Roger Harris. Photo: RNZ / Karen Brown.
Doctors say more needs to be done to improve the treatment provided to often frail older people who fall and break a hip.
Nearly 4000 New Zealanders fracture their hip every year, costing health services $171 million annually.
A 90-year-old Warkworth woman, Anne Moffat, said she can remember every detail about what happened to her in March.
"I got up to go to bed and I switched my television off and ... one of my problems has been balance and I forgot that I was unbalanced and I just simply fell down, on to a very hard floor."
She broke her hip. She could tell that her daughter and son-in-law, who lived close, were asleep so she covered herself in a woollen rug, and waited till morning, when she was whisked off to hospital.
Mrs Moffat said she got good care and is back to normal now.
"I'm using a walker most of the time, all the time, and I've still got problems with my balance. I still have to be careful [because] I don't want the other one to go. But at the same time, no, everything seems to be all right."
Mrs Moffat looks like one of the lucky ones.
Geriatrician Roger Harris is clinical lead for the Australia and New Zealand Hip Fracture Registry, which monitors patient care on both sides of the Tasman. The registry has today released its latest report showing significant national improvement in hospital pain management and early rehabilitation for people being treated with a broken hip.
However, it also shows scope for improvement in Aotearoa.
Dr Harris said the average patient was 82, likely to be a woman and possibly living in residential care.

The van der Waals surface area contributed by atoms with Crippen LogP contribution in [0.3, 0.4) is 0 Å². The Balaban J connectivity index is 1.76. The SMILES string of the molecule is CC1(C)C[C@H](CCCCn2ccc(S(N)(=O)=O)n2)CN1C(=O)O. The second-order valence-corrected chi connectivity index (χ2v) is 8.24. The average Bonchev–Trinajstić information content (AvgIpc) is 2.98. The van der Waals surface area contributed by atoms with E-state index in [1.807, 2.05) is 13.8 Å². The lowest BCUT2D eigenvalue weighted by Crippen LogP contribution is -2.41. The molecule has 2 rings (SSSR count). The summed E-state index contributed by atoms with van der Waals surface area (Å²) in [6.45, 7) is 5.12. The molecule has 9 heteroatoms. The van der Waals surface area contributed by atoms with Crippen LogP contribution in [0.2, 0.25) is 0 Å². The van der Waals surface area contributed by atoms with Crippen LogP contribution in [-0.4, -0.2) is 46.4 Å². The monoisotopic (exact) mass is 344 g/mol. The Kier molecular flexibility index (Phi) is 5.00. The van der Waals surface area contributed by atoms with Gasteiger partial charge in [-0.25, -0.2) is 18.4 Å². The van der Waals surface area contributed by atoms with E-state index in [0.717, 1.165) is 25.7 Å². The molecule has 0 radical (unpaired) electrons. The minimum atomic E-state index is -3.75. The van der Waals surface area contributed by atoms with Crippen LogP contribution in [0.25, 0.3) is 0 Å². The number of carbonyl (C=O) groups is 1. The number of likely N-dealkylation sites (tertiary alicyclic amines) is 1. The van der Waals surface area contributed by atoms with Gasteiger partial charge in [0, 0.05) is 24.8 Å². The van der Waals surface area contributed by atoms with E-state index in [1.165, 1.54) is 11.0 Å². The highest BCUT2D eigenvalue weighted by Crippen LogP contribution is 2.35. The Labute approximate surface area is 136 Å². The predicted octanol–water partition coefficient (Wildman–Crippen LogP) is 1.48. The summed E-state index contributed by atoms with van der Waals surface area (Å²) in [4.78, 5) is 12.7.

He said for many, recovery from a hip fracture could be life-shortening.
"Mortality usually during hospital stays is about five percent but at one year it's 20 to 30 percent, and if they hadn't had the fracture, 60 percent of those people that die would still be alive. So from a personal point of view it's pretty devastating on their general function. It takes them a long time to come right again," Dr Harris said.
Among improvements in care, 75 percent of patients in New Zealand get a nerve block injection to help with pain following a fracture - up from just half four years ago.
Eighty-two percent of patients were also treated within 48 hours, although Dr Harris said access to busy operating theatres caused delays.
"We are trying to promote that hip fracture should go first because the data shows that if they're seriously delayed they get an increased number of complications in terms of infections, clots, pressure areas, delayed mobility. All of these things add up."
A hip-fracture case requiring three weeks in hospital costed $47,000, Dr Harris said.
He added attitudes toward the elderly were also changing, which was helping.
Hospital staff were realising that it was critical they got to threatre and fixed hip fractures quickly, he said. "There's been a big attitude change to not delaying surgery."
But a shortage of geriatricians - meaning 30 percent of patients saw one before surgery, compared to 64 percent in Australia - may be less easy to solve.
"Tauranga and Hawke's Bay, for example, have struggled to attract geriatricians and you'd think of all places in New Zealand they'd be very attractive, but there's just not enough and we're currently employing overseas-trained geriatricians," Dr Harris said.
He said better data collection by the registry would help all hospitals improve care and reduce such costs.